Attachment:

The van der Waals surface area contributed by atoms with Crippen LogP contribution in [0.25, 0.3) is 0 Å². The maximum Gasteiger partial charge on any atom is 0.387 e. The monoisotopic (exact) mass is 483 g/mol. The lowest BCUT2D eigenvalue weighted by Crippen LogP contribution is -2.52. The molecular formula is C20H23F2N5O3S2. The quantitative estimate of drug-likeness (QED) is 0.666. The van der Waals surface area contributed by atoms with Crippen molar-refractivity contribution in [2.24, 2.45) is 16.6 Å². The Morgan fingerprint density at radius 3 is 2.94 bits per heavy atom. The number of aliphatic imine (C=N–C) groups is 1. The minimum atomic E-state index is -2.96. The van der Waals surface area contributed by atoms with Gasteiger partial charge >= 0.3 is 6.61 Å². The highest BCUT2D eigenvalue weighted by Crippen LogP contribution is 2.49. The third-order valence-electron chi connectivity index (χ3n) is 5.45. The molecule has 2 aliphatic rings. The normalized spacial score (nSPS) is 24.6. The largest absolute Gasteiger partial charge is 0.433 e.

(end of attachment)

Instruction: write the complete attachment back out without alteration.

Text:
The van der Waals surface area contributed by atoms with Crippen LogP contribution in [0.25, 0.3) is 0 Å². The maximum Gasteiger partial charge on any atom is 0.387 e. The monoisotopic (exact) mass is 483 g/mol. The lowest BCUT2D eigenvalue weighted by Crippen LogP contribution is -2.52. The molecular formula is C20H23F2N5O3S2. The quantitative estimate of drug-likeness (QED) is 0.666. The van der Waals surface area contributed by atoms with Crippen molar-refractivity contribution in [2.24, 2.45) is 16.6 Å². The Morgan fingerprint density at radius 3 is 2.94 bits per heavy atom. The number of aliphatic imine (C=N–C) groups is 1. The minimum atomic E-state index is -2.96. The van der Waals surface area contributed by atoms with Gasteiger partial charge >= 0.3 is 6.61 Å². The highest BCUT2D eigenvalue weighted by Crippen LogP contribution is 2.49. The third-order valence-electron chi connectivity index (χ3n) is 5.45. The molecule has 2 aliphatic rings. The normalized spacial score (nSPS) is 24.6. The largest absolute Gasteiger partial charge is 0.433 e.